In my work as a Leadership Consultant I come across a very common phenomenon with many of my clients called the ‘Imposter Syndrome’. Rooted in a lack of self-belief and deeply held insecurity, these leaders become convinced that they are not as capable as others perceive them to be. Despite external evidence of their competence, they buy into the belief that they are ‘frauds’ and do not deserve all that they have achieved.
The reality is, unless we’re a closet narcissist, we all feel inadequate much of the time. I’ve been in the same profession for 30 years and there are still days when I feel like I don’t know what I am doing. It’s part of our fallen human nature to have self-doubt.
There are many examples of the Imposter Syndrome in the Bible. Some of the greatest heroes of the Christian faith felt woefully inadequate for their calling.
Moses made every excuse imaginable to avoid God’s call on his life: he claimed to be incompetent, ignorant, lacking persuasiveness, inarticulate and ultimately unwilling to serve God (cf. Exodus 3:1-4:17).
The subject of our devotional passage was not much different. Gideon also strongly declared his inadequacy for the mission God planned for him. He tested God multiple times looking for a way out.
We could go on…
Jonah literally ran away from God because he disagreed with His plan to save the Assyrian city of Nineveh from much deserved judgement (cf. Jonah 1:1-3).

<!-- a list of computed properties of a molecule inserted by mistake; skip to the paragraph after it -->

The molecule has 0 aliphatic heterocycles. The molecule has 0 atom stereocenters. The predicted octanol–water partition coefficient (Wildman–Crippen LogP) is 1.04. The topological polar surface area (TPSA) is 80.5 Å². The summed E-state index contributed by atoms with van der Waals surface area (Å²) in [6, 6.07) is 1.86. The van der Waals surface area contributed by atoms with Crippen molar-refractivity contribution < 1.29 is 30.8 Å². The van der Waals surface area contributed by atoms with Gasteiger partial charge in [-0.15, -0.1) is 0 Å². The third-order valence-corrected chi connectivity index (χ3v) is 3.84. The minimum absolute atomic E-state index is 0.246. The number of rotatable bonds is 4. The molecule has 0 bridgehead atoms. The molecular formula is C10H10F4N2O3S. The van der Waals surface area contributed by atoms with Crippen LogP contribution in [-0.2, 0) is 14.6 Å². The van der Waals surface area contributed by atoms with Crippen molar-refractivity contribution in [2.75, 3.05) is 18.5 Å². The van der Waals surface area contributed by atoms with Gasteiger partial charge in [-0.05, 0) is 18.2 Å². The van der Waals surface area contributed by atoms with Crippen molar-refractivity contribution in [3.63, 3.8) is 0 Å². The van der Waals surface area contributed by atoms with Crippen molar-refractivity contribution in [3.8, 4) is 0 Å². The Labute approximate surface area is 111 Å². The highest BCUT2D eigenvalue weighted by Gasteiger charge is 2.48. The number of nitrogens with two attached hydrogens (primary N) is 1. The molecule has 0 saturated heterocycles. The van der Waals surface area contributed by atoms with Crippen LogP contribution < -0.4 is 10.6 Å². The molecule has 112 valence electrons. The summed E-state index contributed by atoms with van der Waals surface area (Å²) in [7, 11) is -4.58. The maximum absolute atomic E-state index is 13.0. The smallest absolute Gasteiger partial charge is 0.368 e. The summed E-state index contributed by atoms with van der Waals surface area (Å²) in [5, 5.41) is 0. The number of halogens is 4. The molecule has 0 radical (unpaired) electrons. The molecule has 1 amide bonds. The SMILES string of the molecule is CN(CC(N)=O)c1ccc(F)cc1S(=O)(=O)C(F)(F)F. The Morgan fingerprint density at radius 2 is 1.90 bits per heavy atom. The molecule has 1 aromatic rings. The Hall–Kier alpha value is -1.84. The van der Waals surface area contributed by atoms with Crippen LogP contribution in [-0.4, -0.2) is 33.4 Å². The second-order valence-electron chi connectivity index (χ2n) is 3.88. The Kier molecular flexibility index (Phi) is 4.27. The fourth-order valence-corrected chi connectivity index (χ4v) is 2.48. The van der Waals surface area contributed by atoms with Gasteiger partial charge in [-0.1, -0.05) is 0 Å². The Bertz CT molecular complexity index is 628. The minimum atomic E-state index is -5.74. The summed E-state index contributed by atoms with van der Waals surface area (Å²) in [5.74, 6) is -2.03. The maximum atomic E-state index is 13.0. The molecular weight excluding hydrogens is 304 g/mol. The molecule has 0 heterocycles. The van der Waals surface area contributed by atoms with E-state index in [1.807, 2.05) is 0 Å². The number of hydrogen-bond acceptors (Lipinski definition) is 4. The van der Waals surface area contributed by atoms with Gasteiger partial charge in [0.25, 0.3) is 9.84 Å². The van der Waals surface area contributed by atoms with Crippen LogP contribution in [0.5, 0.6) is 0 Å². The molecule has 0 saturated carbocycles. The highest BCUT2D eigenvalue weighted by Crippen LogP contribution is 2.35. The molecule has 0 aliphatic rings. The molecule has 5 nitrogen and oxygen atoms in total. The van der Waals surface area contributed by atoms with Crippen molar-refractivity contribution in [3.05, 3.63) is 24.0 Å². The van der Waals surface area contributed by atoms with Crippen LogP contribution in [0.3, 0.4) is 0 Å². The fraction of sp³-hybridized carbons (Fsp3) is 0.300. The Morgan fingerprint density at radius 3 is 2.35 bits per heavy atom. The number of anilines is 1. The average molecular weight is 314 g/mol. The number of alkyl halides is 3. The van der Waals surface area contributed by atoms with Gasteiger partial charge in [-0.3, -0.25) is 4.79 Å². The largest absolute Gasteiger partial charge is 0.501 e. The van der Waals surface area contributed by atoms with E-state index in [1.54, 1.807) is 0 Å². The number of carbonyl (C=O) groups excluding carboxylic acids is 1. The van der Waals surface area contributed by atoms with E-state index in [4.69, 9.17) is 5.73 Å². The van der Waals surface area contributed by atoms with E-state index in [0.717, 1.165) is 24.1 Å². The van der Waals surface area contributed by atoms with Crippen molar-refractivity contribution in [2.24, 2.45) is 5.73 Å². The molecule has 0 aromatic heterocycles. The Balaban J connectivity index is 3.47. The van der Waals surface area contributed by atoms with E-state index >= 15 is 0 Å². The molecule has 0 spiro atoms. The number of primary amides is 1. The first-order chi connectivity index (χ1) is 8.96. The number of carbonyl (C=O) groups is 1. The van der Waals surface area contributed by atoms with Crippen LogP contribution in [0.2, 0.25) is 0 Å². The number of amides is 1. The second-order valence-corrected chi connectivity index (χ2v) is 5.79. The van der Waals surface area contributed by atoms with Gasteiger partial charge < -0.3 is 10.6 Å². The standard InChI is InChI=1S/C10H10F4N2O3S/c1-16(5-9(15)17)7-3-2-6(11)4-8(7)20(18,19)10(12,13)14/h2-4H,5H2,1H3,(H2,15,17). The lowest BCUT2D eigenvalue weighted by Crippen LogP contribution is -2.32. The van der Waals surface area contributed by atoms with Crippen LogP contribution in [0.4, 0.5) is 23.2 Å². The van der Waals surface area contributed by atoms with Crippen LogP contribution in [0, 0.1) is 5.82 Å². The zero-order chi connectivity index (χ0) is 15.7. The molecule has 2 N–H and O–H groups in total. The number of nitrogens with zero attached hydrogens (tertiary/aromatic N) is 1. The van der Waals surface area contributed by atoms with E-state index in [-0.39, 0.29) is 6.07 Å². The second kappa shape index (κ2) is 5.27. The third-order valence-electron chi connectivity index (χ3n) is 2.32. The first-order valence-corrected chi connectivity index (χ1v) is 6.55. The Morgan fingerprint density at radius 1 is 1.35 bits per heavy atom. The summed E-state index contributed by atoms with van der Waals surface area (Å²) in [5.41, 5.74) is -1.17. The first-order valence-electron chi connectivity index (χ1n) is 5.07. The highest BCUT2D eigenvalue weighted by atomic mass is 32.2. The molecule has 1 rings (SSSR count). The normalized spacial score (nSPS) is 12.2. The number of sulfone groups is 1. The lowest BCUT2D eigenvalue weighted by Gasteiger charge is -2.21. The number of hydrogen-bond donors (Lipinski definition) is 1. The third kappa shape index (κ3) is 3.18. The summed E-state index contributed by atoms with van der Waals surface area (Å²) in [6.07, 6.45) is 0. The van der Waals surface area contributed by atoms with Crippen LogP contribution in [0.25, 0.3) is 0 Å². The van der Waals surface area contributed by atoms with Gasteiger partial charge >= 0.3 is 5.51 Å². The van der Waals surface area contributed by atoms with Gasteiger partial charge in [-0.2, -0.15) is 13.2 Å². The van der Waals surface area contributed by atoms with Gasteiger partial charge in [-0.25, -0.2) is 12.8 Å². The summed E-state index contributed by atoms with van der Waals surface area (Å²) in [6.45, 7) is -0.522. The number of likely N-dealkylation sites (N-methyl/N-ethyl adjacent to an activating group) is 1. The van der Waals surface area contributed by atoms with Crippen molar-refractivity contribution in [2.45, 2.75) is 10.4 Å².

Although he was willing to answer God’s call, Isaiah felt morally inadequate to so much as be in God’s presence, let alone represent Him before the kings of Judah (cf. Isaiah 6:1-5).
Jeremiah thought he was too young and inexperienced to be of any use to God as a prophet (Jeremiah 1:6).
After her miraculous rise to become Queen of Persia, a Jewish exile named Esther hid her true identity and initially resisted using her God-given position of influence to save her people from imminent genocide (Esther 2:20; 4:5-17).
The Apostles spent three years being personally nurtured and taught by Jesus only to abandon Him and cower in fear when the going got tough (Matt. 26:56; John 20:19).
Looking at it from their human perspective, each of these people were indeed ‘imposters’. They had no earthly right to expect success for the impossible endeavours to which God called them. Except for one very important fact: God is not bound by our limited earthly perspective. He transcends the laws of physics, society and reason because He created them!
“For nothing is impossible with God.” (Luke 1:37)
God sovereignly chooses to work through fearful, flawed humans in order to:
- fulfil His will,
- teach us life-shaping lessons which grow us spiritually, and
- to point people to Himself as the only source of salvation from this broken world.
All He asks of us is humble faith in Him, despite our fears and insecurities. We need to take our eyes off of our limitations and inadequacies and see ourselves the way God does:
“For you have died, and your life is hidden with Christ in God. When Christ who is your life appears, then you also will appear with him in glory.” (Col. 3:3-4; cf. Gal. 3:26-27; 1 John 3:1-2)